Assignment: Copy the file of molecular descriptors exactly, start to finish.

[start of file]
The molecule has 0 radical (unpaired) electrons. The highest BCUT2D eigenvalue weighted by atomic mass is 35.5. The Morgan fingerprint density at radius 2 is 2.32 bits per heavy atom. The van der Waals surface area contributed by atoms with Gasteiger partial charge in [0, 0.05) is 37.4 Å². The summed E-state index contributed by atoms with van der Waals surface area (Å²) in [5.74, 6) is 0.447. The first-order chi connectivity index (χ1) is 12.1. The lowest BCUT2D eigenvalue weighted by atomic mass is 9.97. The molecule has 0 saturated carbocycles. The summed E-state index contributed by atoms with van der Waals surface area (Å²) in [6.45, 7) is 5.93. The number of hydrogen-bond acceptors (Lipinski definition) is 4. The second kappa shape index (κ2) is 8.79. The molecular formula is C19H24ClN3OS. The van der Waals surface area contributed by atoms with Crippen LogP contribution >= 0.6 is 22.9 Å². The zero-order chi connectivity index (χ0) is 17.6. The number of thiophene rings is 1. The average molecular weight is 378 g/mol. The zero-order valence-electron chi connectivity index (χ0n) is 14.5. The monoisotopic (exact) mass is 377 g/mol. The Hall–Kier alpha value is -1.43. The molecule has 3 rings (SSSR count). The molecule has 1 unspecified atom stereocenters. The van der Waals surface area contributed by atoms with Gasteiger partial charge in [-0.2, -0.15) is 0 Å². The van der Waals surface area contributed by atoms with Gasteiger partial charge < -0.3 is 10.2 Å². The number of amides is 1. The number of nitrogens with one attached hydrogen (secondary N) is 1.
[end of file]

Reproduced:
The molecule has 0 radical (unpaired) electrons. The highest BCUT2D eigenvalue weighted by atomic mass is 35.5. The Morgan fingerprint density at radius 2 is 2.32 bits per heavy atom. The van der Waals surface area contributed by atoms with Gasteiger partial charge in [0, 0.05) is 37.4 Å². The summed E-state index contributed by atoms with van der Waals surface area (Å²) in [5.74, 6) is 0.447. The first-order chi connectivity index (χ1) is 12.1. The lowest BCUT2D eigenvalue weighted by atomic mass is 9.97. The molecule has 0 saturated carbocycles. The summed E-state index contributed by atoms with van der Waals surface area (Å²) in [6.45, 7) is 5.93. The number of hydrogen-bond acceptors (Lipinski definition) is 4. The second kappa shape index (κ2) is 8.79. The molecular formula is C19H24ClN3OS. The van der Waals surface area contributed by atoms with Crippen LogP contribution >= 0.6 is 22.9 Å². The zero-order chi connectivity index (χ0) is 17.6. The number of thiophene rings is 1. The average molecular weight is 378 g/mol. The zero-order valence-electron chi connectivity index (χ0n) is 14.5. The monoisotopic (exact) mass is 377 g/mol. The Hall–Kier alpha value is -1.43. The molecule has 3 rings (SSSR count). The molecule has 1 unspecified atom stereocenters. The van der Waals surface area contributed by atoms with Gasteiger partial charge in [-0.2, -0.15) is 0 Å². The van der Waals surface area contributed by atoms with Gasteiger partial charge < -0.3 is 10.2 Å². The number of amides is 1. The number of nitrogens with one attached hydrogen (secondary N) is 1.